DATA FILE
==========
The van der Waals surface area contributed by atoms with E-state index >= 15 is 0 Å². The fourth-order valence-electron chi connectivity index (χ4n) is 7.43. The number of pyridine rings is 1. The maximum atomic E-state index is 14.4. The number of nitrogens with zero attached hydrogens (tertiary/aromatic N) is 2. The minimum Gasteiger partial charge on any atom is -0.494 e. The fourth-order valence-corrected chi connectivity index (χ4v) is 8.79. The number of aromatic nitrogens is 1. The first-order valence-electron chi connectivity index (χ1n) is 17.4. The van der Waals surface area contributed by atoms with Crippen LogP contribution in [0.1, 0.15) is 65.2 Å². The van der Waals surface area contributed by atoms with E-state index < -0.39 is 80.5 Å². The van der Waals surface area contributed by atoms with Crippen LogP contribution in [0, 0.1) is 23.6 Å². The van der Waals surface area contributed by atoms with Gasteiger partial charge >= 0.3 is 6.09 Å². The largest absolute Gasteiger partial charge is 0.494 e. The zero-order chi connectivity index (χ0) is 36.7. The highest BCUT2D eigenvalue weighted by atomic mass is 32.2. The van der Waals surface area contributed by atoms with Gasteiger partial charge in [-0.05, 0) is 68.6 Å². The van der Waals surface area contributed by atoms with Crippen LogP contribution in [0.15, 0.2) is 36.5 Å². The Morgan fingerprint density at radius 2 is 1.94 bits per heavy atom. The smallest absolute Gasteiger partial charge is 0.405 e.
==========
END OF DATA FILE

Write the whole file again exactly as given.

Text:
The van der Waals surface area contributed by atoms with E-state index >= 15 is 0 Å². The fourth-order valence-electron chi connectivity index (χ4n) is 7.43. The number of pyridine rings is 1. The maximum atomic E-state index is 14.4. The number of nitrogens with zero attached hydrogens (tertiary/aromatic N) is 2. The minimum Gasteiger partial charge on any atom is -0.494 e. The fourth-order valence-corrected chi connectivity index (χ4v) is 8.79. The number of aromatic nitrogens is 1. The first-order valence-electron chi connectivity index (χ1n) is 17.4. The van der Waals surface area contributed by atoms with Crippen LogP contribution in [0.1, 0.15) is 65.2 Å². The van der Waals surface area contributed by atoms with E-state index < -0.39 is 80.5 Å². The van der Waals surface area contributed by atoms with Crippen LogP contribution in [0, 0.1) is 23.6 Å². The van der Waals surface area contributed by atoms with Gasteiger partial charge >= 0.3 is 6.09 Å². The largest absolute Gasteiger partial charge is 0.494 e. The zero-order chi connectivity index (χ0) is 36.7. The highest BCUT2D eigenvalue weighted by atomic mass is 32.2. The van der Waals surface area contributed by atoms with Gasteiger partial charge in [-0.05, 0) is 68.6 Å². The van der Waals surface area contributed by atoms with Crippen LogP contribution in [0.15, 0.2) is 36.5 Å². The Morgan fingerprint density at radius 2 is 1.94 bits per heavy atom. The smallest absolute Gasteiger partial charge is 0.405 e.